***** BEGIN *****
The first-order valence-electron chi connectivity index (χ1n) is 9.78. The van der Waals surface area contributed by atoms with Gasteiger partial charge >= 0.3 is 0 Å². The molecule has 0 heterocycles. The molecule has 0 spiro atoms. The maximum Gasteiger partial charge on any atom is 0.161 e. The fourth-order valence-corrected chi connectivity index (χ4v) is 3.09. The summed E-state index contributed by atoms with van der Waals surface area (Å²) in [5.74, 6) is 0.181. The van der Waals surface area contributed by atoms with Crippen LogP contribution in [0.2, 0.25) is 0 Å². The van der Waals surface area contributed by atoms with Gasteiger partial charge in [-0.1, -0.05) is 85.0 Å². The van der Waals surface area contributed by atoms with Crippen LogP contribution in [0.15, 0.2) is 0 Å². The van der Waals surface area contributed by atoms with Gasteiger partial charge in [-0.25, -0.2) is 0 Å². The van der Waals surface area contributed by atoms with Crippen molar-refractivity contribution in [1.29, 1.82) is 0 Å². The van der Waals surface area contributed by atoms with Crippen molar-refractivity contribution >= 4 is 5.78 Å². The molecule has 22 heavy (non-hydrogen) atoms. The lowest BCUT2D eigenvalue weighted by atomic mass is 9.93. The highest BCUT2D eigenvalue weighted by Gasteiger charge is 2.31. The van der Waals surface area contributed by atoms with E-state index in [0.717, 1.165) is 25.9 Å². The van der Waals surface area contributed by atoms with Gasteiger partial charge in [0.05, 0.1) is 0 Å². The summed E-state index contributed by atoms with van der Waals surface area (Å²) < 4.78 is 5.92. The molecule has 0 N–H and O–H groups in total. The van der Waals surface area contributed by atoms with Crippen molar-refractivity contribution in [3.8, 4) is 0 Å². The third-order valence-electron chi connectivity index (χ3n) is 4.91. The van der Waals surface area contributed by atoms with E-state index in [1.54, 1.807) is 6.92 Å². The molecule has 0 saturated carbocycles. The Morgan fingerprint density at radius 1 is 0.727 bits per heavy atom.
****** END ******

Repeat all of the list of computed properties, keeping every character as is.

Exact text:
The first-order valence-electron chi connectivity index (χ1n) is 9.78. The van der Waals surface area contributed by atoms with Gasteiger partial charge >= 0.3 is 0 Å². The molecule has 0 heterocycles. The molecule has 0 spiro atoms. The maximum Gasteiger partial charge on any atom is 0.161 e. The fourth-order valence-corrected chi connectivity index (χ4v) is 3.09. The summed E-state index contributed by atoms with van der Waals surface area (Å²) in [5.74, 6) is 0.181. The van der Waals surface area contributed by atoms with Crippen LogP contribution in [0.2, 0.25) is 0 Å². The van der Waals surface area contributed by atoms with Gasteiger partial charge in [-0.1, -0.05) is 85.0 Å². The van der Waals surface area contributed by atoms with Crippen LogP contribution in [0.15, 0.2) is 0 Å². The van der Waals surface area contributed by atoms with Gasteiger partial charge in [-0.25, -0.2) is 0 Å². The van der Waals surface area contributed by atoms with Crippen molar-refractivity contribution in [1.29, 1.82) is 0 Å². The van der Waals surface area contributed by atoms with Crippen molar-refractivity contribution >= 4 is 5.78 Å². The molecule has 22 heavy (non-hydrogen) atoms. The lowest BCUT2D eigenvalue weighted by atomic mass is 9.93. The highest BCUT2D eigenvalue weighted by Gasteiger charge is 2.31. The van der Waals surface area contributed by atoms with E-state index in [0.717, 1.165) is 25.9 Å². The van der Waals surface area contributed by atoms with Gasteiger partial charge in [0.05, 0.1) is 0 Å². The summed E-state index contributed by atoms with van der Waals surface area (Å²) < 4.78 is 5.92. The molecule has 0 N–H and O–H groups in total. The van der Waals surface area contributed by atoms with Crippen molar-refractivity contribution in [3.8, 4) is 0 Å². The third-order valence-electron chi connectivity index (χ3n) is 4.91. The van der Waals surface area contributed by atoms with E-state index in [1.54, 1.807) is 6.92 Å². The molecule has 0 saturated carbocycles. The Morgan fingerprint density at radius 1 is 0.727 bits per heavy atom.